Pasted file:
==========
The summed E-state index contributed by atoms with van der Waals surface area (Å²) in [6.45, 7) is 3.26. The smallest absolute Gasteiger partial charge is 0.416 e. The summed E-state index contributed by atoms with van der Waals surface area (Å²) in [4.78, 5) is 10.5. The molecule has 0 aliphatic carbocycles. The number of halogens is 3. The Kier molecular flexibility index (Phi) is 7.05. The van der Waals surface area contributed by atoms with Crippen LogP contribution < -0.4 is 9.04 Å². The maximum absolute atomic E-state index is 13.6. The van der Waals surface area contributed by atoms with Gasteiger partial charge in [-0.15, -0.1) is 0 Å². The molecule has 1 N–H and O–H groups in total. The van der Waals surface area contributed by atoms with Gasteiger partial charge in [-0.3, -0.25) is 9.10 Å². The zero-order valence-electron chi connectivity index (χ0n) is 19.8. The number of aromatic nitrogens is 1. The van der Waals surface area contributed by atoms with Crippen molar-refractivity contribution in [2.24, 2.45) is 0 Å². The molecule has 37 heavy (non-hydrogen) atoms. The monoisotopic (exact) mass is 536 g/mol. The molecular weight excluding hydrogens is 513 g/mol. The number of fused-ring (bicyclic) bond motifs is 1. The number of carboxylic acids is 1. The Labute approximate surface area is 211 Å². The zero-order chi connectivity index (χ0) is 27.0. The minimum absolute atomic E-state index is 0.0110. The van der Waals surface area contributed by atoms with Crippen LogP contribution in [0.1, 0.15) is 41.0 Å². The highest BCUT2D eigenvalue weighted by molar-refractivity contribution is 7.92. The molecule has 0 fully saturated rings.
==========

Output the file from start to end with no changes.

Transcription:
The summed E-state index contributed by atoms with van der Waals surface area (Å²) in [6.45, 7) is 3.26. The smallest absolute Gasteiger partial charge is 0.416 e. The summed E-state index contributed by atoms with van der Waals surface area (Å²) in [4.78, 5) is 10.5. The molecule has 0 aliphatic carbocycles. The number of halogens is 3. The Kier molecular flexibility index (Phi) is 7.05. The van der Waals surface area contributed by atoms with Crippen LogP contribution < -0.4 is 9.04 Å². The maximum absolute atomic E-state index is 13.6. The van der Waals surface area contributed by atoms with Gasteiger partial charge in [-0.15, -0.1) is 0 Å². The molecule has 1 N–H and O–H groups in total. The van der Waals surface area contributed by atoms with Gasteiger partial charge in [-0.3, -0.25) is 9.10 Å². The zero-order valence-electron chi connectivity index (χ0n) is 19.8. The number of aromatic nitrogens is 1. The van der Waals surface area contributed by atoms with Crippen molar-refractivity contribution in [2.24, 2.45) is 0 Å². The molecule has 37 heavy (non-hydrogen) atoms. The monoisotopic (exact) mass is 536 g/mol. The molecular weight excluding hydrogens is 513 g/mol. The number of fused-ring (bicyclic) bond motifs is 1. The number of carboxylic acids is 1. The Labute approximate surface area is 211 Å². The zero-order chi connectivity index (χ0) is 27.0. The minimum absolute atomic E-state index is 0.0110. The van der Waals surface area contributed by atoms with Crippen LogP contribution in [0.1, 0.15) is 41.0 Å². The highest BCUT2D eigenvalue weighted by molar-refractivity contribution is 7.92. The molecule has 0 fully saturated rings.